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Later Life in the United Kingdom – Too old to care?

This Overview report highlights the charity, health and care sectors problems in exploring the voice, choice and control of older people within the UK.

Sample introduction

Older people with high support needs constitute a large and growing sector of our population. Recent developments in independent living, which enable people who need support to have choice and control in their lives, have been slow to respond to the varied needs and aspirations of older people. This report: • presents the results of a scoping study exploring the current role of long-term care and sets out the policy context; • summarises key messages from older people with high support needs and presents their vision for a good life; • highlights the need for radical change in long-term care policy and services to achieve this vision; • recommends a multifaceted change programme to enable this vision to be achieved for individuals and their families; for local populations; and at a national policy and societal level
UK Population

‘It is no secret that ageing populations and rapidly increasing rates of chronic illness are
creating unprecedented pressure on health and social support systems in all industrialised
countries, often exacerbated by healthcare workforce insufficiencies. Health policy
responses have included, among other things, increased discourse and support f or patient
self-management ; which in practice often implicates family members and of people with
chronic illness.’ (Jowsey et al, 2013)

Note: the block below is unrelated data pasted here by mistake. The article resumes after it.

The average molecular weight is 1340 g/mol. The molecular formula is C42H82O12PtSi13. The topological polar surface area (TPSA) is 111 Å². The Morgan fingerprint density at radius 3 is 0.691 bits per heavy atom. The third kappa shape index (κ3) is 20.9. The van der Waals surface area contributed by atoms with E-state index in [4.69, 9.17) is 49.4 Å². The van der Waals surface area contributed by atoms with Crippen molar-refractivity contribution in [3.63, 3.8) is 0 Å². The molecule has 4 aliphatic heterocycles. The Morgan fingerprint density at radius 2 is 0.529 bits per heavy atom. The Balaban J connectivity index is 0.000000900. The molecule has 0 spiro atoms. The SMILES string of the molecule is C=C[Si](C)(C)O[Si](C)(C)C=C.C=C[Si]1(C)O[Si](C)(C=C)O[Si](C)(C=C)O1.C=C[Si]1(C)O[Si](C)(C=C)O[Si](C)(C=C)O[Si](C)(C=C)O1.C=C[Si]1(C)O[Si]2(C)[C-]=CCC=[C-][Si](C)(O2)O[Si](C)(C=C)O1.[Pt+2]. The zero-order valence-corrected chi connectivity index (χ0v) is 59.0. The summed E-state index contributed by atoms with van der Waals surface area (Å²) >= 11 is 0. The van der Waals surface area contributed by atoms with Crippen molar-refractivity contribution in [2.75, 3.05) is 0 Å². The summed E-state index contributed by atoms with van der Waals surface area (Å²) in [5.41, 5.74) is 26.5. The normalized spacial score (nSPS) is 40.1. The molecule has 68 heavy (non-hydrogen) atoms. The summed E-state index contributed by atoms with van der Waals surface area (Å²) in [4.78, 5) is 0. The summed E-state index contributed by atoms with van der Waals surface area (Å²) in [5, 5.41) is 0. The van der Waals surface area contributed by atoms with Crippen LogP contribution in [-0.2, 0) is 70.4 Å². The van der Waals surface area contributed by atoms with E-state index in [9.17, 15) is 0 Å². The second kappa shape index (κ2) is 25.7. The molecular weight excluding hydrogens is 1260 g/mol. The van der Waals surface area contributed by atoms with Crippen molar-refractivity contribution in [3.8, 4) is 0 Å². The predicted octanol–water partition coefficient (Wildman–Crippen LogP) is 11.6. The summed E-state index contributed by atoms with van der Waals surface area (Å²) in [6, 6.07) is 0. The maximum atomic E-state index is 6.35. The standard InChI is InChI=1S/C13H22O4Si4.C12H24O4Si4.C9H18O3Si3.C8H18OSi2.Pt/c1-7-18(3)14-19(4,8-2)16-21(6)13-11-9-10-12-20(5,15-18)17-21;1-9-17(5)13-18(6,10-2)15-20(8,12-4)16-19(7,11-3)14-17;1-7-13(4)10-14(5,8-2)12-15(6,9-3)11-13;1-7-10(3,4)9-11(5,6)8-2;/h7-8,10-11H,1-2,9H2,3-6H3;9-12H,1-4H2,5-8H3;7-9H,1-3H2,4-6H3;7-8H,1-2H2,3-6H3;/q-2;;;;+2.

There are now 11.4 million people aged 65 or over in the UK.
There are over 23.2 million people aged 50 years and over, over a third of the
total UK population.
There are now 14.9 million people in the UK aged 60 and above.
1.5 million people are aged 85 or over.
In 2010, approximately 640,000 people in the UK turned 65; in 2012, it the figure was
about 800,000. The number turning 65 is projected to decrease gradually over the next 5
years to around 650,000 in 2017.
There are now more people in the UK aged 60 and above than there are under 18.
The number of centenarians living in the UK has risen by 73% over the last decade
to 13,350 in 2012.
When asked what stage of life they were currently in (given choices), 55% of 60-64
year olds said ‘later life or old age’, but 43% of them said ‘middle adulthood’. For 65-69 year
olds, the split was 75% ‘later life’ and 23% ‘middle adulthood’.
Yet people’s ideas of when ‘later life’ started were quite early: in the 60-64 year old
group, men said age 61 and women said 64; in the 65-69s, men said 62 and women
said 66.

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